It’s hard to come up with more superlatives for Aaron Civale. At this point, the only worry you have with him is that it’s all a ruse; that one of these days soon a start of his is going to go sideways and he’ll revert to looking like a rookie. Which will happen, eventually. It happens to everyone. But for now, we have a young guy with a nice little repertoire, with high-level peripherals, who isn’t allowing hits all that much and is striking out a hitter an inning.
He does get hit hard sometimes, though. Hitters are good, too, and he does dance on the edge of doom at times with his attack of the upper part of the zone. It’s actually pretty stark how much he works up there when you look at his chart so far this season:
It’s a scary chart when you think about how homer-happy hitters are these days, but at least sometimes it’s actually good because of Civale’s high pitch spin rate. When utilized effectively, it allows for more break on pitches and less drop on his fastball, resulting in less hard contact.
Let’s talk about that hard contact, though. Baseball Savant has identified a 95 mph exit velocity as a major turning point for hit probability — at 94 mph, the league-wide wOBA is a slightly below league average .313, or roughly Miguel Rojas. At 95 mph it leaps to .361, right where Francisco Lindor lives this year. Like spin rate, lots more goes into it than just the exit velocity, but it’s something to start with. So far this season, Civale has allowed a batted ball 95 mph or more fourteen times, as seen below.
Seeing as the majority of his pitches in general are in that same area of the zone, and that is where hitters like to do the most clobbering, it makes sense that this is where Civale would get the most knocked around.
The real worrying part here is simply the type and placement of those pitches. In general, no pitch has fallen out of vogue more sharply the last few years than the sinker. League-wide, it peaked in usage in 2012 at 22.5%, and this year is setting another record low in usage rate across baseball at 14.7%. Remember how Trevor Bauer’s first great foray into pitch design was his creation of the “Laminar Express”, a filthy sinker that he later abandoned because hitters across baseball simply got too good at hitting sinkers?
Civale features a sinker a lot, throwing it more than any other pitch at 33.5%, a smidge more than the 30.1% cutter usage that he pairs it with. So that alone is a bit of a problem. More to the point, though, a high sinker is simply much easier to hit than a low one. Typically the whole point of it is to force ground balls, but when it’s up in the zone, it results in not-ground balls. In effect it neutralizes the very reason it exists.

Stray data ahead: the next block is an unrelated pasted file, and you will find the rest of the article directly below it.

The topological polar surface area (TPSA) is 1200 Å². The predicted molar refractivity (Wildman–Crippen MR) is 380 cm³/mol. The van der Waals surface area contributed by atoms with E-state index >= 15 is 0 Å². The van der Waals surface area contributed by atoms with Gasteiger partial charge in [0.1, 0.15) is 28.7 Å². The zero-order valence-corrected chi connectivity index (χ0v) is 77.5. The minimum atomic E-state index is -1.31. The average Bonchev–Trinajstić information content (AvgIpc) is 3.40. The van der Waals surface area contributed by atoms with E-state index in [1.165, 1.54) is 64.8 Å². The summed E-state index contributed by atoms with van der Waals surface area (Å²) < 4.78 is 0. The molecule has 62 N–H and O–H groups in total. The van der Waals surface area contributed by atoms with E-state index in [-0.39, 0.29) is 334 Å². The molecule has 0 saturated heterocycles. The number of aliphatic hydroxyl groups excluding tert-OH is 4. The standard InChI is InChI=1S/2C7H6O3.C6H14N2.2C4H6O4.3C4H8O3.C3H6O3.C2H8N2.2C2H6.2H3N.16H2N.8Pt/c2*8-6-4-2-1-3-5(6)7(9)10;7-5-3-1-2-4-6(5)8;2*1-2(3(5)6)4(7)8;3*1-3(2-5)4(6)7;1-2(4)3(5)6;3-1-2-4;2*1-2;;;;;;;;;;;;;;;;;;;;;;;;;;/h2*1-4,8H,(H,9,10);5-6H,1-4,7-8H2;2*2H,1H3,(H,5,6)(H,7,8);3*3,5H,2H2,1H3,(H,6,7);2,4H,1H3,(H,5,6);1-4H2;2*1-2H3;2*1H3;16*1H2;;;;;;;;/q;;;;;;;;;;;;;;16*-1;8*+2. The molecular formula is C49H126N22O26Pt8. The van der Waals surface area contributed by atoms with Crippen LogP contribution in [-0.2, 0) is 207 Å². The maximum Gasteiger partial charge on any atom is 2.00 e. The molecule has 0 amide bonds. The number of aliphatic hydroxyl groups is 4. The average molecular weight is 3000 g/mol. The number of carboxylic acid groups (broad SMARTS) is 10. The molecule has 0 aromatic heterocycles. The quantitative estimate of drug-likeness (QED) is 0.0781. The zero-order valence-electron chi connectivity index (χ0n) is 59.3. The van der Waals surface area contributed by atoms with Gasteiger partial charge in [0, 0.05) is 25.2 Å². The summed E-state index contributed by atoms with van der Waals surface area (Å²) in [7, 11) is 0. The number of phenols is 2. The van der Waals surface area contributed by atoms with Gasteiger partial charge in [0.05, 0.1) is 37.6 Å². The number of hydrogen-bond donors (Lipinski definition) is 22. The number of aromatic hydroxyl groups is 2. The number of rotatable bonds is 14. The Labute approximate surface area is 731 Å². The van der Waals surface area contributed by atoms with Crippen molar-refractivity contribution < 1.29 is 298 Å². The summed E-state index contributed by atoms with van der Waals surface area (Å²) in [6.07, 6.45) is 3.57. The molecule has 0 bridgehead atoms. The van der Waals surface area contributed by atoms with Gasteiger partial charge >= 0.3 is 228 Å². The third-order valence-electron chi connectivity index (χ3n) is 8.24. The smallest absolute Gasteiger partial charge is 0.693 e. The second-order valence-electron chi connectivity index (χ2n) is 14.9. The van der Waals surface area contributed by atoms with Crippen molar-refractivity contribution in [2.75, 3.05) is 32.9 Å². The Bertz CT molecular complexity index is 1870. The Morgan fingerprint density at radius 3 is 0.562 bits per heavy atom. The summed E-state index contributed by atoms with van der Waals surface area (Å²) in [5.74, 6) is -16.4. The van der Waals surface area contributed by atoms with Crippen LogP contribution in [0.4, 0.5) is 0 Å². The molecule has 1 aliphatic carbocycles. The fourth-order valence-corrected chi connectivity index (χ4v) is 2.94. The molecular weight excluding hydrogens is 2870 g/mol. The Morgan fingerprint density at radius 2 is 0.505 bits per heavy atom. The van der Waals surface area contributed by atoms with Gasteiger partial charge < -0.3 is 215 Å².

Which might not be a problem for Civale. Yes, sinkers usually should be thrown lower. But he doesn’t use it for ground balls, at least not according to the numbers. His ground ball rate is just 38.5% in his first three starts, well below the league average 42.9%. No, Civale uses it in a tunnel with his cutter, keeping hitters off balance and the ball off the sweet spot of the bat. And it does pay dividends - overall he’s allowing an exit velocity 95 mph or greater just 5.2% of the time. For comparison, Shane Bieber is at 6.7%, Trevor Bauer at 5.6%, and even Max Scherzer comes in at 5.2%. So that’s pretty good. He’s also never had a ball “barreled” by Statcast’s standards, so even when it’s struck it’s not truly struck perfectly.
That chart above that shows all the balls Civale got blasted on accounts for 14 total batted balls. Three of those fell for hits, so his conversion rate even on that is pretty good. Again, none of them were hit at an optimal angle to achieve Barrel status. The sample is still very small, though 271 times now he’s thrown a ball to a major league hitter, and kept it away from their barrel every time. If the future does hold a drop-off in sinker usage in favor of a four-seam offering, one hopes he can optimize that spin and get some run to compliment his very good cutter. Right now he ranks 34th among all starters in four-seam spin-rate, above guys like Bauer and Mike Clevinger who have very live fastballs in their own right, though it’s only 17 examples. That’s not really much to draw from.
He’s demonstrated a knack for not getting hit hard so far, it’s just that you have to wonder how long that will last with his current pitch mix being trapped in 2012. As with everything with Civale, we’re going to have to wait and see if he gets an abrupt learning experience.